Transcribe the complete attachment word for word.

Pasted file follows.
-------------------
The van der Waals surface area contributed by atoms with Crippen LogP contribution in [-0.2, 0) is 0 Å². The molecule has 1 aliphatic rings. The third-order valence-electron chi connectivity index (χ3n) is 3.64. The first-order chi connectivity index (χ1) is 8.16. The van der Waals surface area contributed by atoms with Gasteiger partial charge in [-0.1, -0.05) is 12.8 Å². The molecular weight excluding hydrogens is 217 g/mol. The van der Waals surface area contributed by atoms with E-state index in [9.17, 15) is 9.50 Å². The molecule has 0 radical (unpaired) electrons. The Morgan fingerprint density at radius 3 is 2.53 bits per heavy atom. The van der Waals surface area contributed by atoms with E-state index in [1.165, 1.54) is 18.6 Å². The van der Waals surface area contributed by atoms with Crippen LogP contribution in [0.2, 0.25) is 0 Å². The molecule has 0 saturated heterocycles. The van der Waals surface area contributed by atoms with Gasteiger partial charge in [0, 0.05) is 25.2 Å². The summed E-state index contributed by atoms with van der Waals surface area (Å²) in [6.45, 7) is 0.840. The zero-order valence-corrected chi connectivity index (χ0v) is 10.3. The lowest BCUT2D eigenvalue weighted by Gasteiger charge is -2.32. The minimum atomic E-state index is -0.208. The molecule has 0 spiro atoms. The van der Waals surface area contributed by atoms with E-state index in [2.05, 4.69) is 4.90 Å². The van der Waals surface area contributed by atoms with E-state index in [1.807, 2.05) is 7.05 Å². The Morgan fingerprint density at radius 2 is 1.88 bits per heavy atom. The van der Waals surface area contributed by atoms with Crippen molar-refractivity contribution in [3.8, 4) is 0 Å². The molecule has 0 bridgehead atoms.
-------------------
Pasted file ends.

The van der Waals surface area contributed by atoms with Crippen LogP contribution in [-0.2, 0) is 0 Å². The molecule has 1 aliphatic rings. The third-order valence-electron chi connectivity index (χ3n) is 3.64. The first-order chi connectivity index (χ1) is 8.16. The van der Waals surface area contributed by atoms with Gasteiger partial charge in [-0.1, -0.05) is 12.8 Å². The molecular weight excluding hydrogens is 217 g/mol. The van der Waals surface area contributed by atoms with E-state index in [9.17, 15) is 9.50 Å². The molecule has 0 radical (unpaired) electrons. The Morgan fingerprint density at radius 3 is 2.53 bits per heavy atom. The van der Waals surface area contributed by atoms with E-state index in [1.165, 1.54) is 18.6 Å². The van der Waals surface area contributed by atoms with Crippen LogP contribution in [0.2, 0.25) is 0 Å². The molecule has 0 saturated heterocycles. The van der Waals surface area contributed by atoms with Gasteiger partial charge in [0, 0.05) is 25.2 Å². The summed E-state index contributed by atoms with van der Waals surface area (Å²) in [6.45, 7) is 0.840. The zero-order valence-corrected chi connectivity index (χ0v) is 10.3. The lowest BCUT2D eigenvalue weighted by Gasteiger charge is -2.32. The minimum atomic E-state index is -0.208. The molecule has 0 spiro atoms. The van der Waals surface area contributed by atoms with E-state index in [2.05, 4.69) is 4.90 Å². The van der Waals surface area contributed by atoms with E-state index in [1.807, 2.05) is 7.05 Å². The Morgan fingerprint density at radius 2 is 1.88 bits per heavy atom. The van der Waals surface area contributed by atoms with Crippen molar-refractivity contribution in [3.8, 4) is 0 Å². The molecule has 0 bridgehead atoms.